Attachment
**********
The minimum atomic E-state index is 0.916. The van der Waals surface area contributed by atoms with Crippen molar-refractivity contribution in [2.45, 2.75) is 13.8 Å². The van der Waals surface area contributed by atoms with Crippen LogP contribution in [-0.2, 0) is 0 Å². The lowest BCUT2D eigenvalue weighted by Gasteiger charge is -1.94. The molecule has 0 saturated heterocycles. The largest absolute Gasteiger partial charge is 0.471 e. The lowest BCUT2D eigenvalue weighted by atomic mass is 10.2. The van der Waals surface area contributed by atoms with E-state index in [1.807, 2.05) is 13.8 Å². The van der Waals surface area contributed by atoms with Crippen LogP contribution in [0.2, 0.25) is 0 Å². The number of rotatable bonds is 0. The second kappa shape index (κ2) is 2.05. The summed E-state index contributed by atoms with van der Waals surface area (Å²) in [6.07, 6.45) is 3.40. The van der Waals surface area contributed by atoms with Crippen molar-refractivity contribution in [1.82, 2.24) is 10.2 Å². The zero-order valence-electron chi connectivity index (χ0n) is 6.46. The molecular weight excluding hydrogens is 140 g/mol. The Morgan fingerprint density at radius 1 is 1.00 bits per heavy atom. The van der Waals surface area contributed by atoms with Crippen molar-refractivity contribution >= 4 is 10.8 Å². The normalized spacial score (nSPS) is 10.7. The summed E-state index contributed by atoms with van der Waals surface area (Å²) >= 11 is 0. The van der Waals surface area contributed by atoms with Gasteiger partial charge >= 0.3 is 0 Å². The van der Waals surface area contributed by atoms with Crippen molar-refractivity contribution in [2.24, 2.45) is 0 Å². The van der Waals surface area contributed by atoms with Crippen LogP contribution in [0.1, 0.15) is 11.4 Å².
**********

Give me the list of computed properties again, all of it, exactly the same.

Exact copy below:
The minimum atomic E-state index is 0.916. The van der Waals surface area contributed by atoms with Crippen molar-refractivity contribution in [2.45, 2.75) is 13.8 Å². The van der Waals surface area contributed by atoms with Crippen LogP contribution in [-0.2, 0) is 0 Å². The lowest BCUT2D eigenvalue weighted by Gasteiger charge is -1.94. The molecule has 0 saturated heterocycles. The largest absolute Gasteiger partial charge is 0.471 e. The lowest BCUT2D eigenvalue weighted by atomic mass is 10.2. The van der Waals surface area contributed by atoms with E-state index in [1.807, 2.05) is 13.8 Å². The van der Waals surface area contributed by atoms with Crippen LogP contribution in [0.2, 0.25) is 0 Å². The number of rotatable bonds is 0. The second kappa shape index (κ2) is 2.05. The summed E-state index contributed by atoms with van der Waals surface area (Å²) in [6.07, 6.45) is 3.40. The van der Waals surface area contributed by atoms with Crippen molar-refractivity contribution in [1.82, 2.24) is 10.2 Å². The zero-order valence-electron chi connectivity index (χ0n) is 6.46. The molecular weight excluding hydrogens is 140 g/mol. The Morgan fingerprint density at radius 1 is 1.00 bits per heavy atom. The van der Waals surface area contributed by atoms with Crippen molar-refractivity contribution >= 4 is 10.8 Å². The normalized spacial score (nSPS) is 10.7. The summed E-state index contributed by atoms with van der Waals surface area (Å²) >= 11 is 0. The van der Waals surface area contributed by atoms with Gasteiger partial charge >= 0.3 is 0 Å². The van der Waals surface area contributed by atoms with Crippen molar-refractivity contribution in [2.24, 2.45) is 0 Å². The van der Waals surface area contributed by atoms with Crippen LogP contribution in [0.1, 0.15) is 11.4 Å².